The Italian Constitutional Court bolsters the right to die and the obligation to kill.

legislatore

The Court had promised this a year ago (ruling n°207/2018), and has kept its promise. According to the Court, in the absence of a change (requested)in the legislation in force, present law cannot punish, always and in any case, whomsoever facilitates the suicide of others. This is a matter lawmakers should have attended to, but, in the mind of the Court, their inertia makes it necessary to impose a solution by virtue of a judicial ruling, at least until legislation regulates the issue. In any case, however, regulatory norms decided by lawmakers will have to comply with the principles set forth in the Court’s sentence.

In fact, the public notices issued by the Court on 25 and 26 September, while awaiting the publication of the ruling, assert that not punishable under certain conditions is a party who commits the crime violating article 580 of the penal code, which stipulates a five to twelve term of prison for anyone facilitating the execution of the suicide of others.

This was quite obviously an all too easy promise to keep.

First of all, it responded to the dominant culture, and in particular to the refusal of the untouchable nature  of the right to life.

Secondly, it is consistent with previous rulings of the Court that disassociate life and person: for example, an embryo would not be a person yet (sentence 27/1975, which opened the way to the right to abortion), a test tube baby is the object of a right held by the party that requests artificial insemination (see, e.g. sentence 162/2017); admitted with this latest decision is the fact that the life of more or less seriously ill persons might no longer be worthy of being lived, and therefore liable to be suppressed.

Thirdly, the decision regarding assisted suicide leads the principles embodied in Law 219/2017 to their natural consequences. That Law had already sanctioned the right to euthanasia by virtue of omission and by direct action, under the form of the right to refuse, suspend or interrupt even lifesaver therapies, such has hydration, feeding, and artificial ventilation, with the corresponding obligation on the part of the physician – without exceptions – to abide by the will expressed by the patient in real time or beforehand (through the DAT).

Nonetheless, in the ruling handed down a year ago, the Court had warned that Law 219/2017 did not satisfactorily guarantee the right to die, particularly each time death occurs in the wake of the slow agony caused by the privation of vital support systems. It is unreasonable, in the mind of the Court, that law in force does not foresee the possibility of a more rapid and less painful outcome. In the final analysis, the flaw in law 219/2017 would be the impossibility to receive from the physician a lethal solution that would directly cause the patient’s demise.

While waiting to read the actual Court sentence, this should be the innovation in the ruling with respect to legislation now in force. Were this not the case, the Court’s recent ruling would provide even greater guarantees for the right to life compared with Law 219/2017. In fact, the aforementioned public notices state that collaboration in the suicide of a third party will not be liable to punishment only under conditions that current legislation does not require as regards the exercise of the right to die. These conditions are: 1) the irreversible nature of the pathology; 2) the existence of physical or psychological suffering that the patient in question deems intolerable; 3) the active operational involvement of a public facility of the National Health Service; 4) the acquisition of the opinion of the local ethical committee.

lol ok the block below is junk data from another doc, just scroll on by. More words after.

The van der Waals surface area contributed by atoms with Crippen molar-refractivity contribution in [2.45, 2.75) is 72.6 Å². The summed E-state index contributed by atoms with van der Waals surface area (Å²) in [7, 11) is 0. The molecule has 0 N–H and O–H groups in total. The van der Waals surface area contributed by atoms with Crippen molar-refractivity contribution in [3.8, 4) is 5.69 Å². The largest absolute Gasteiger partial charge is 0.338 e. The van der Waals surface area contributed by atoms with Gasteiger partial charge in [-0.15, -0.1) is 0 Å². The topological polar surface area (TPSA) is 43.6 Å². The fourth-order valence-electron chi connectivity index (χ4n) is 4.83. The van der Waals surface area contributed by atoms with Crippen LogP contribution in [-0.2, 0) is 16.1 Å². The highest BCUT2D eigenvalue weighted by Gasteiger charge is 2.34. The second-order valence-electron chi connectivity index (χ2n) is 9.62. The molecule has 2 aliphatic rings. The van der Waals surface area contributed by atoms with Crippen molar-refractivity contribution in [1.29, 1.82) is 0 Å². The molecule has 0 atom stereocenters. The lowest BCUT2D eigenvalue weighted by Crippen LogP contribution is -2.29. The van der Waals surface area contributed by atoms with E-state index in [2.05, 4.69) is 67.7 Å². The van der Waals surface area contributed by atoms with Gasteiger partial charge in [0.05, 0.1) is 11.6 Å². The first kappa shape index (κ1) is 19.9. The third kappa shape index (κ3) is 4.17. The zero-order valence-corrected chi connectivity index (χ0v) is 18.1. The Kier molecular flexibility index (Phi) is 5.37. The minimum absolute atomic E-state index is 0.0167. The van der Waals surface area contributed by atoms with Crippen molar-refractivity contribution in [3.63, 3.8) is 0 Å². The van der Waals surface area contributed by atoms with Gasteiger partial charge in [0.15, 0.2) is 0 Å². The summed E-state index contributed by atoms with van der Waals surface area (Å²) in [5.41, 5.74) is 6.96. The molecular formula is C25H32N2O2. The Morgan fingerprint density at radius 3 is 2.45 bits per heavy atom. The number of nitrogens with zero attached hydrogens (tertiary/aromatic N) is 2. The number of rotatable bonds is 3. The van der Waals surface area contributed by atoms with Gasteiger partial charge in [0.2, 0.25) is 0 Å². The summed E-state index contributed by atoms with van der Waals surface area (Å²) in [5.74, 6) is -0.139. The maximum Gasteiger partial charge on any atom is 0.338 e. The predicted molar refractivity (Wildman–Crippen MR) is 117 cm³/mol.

Since, as indicated above, the ruling issued by the Court a year ago had denounced the insufficient guarantee in Law 219/2017 regarding the right to die and the corresponding obligation of the attending physician to cooperate therein, it is evident that these special principles come at the end of the most recent ruling not to restrict access to euthanasia, but in order to be able to obtain something more with respect to the past. And, in no uncertain terms, this innovation cannot be other than the right to receive a lethal solution and the obligation for said solution to be administered.

As all recent commentators have flagged, there is nary a mention in the public notices of the possible right to conscientious objection on the part of medical personnel. Worthy of praise in this sense is the courage with which the president of the Italian Federation of the Orders of Physicians, Dr. Filippo Anelli, essentially reiterated how the task of a physician is to care for, and not to assassinate.

Lastly, there have been numerous statements by ecclesiastical authorities and representatives of Catholic associations openly critical of the Court’s ruling. As a member of the Union of Italian Catholic Jurists, allow me to highlight the discordant view expressed by Dr. Francesco D’Agostino, the former national president, in an interview granted to the newspaper Sole 24 Ore on 26 September. In that interview he stated that “In the current Italian constitutional situation, the response of the judges was the best one possible”. If all truthfulness, the suppression of a frail person, a person hence in need not of assistance in ending his life, but of greater support, is never a good response, and all the less the best possible one.

 

Marco Ferraresi

President of the Union of Catholic Jurists of Pavia “Blessed Contardo Ferrini”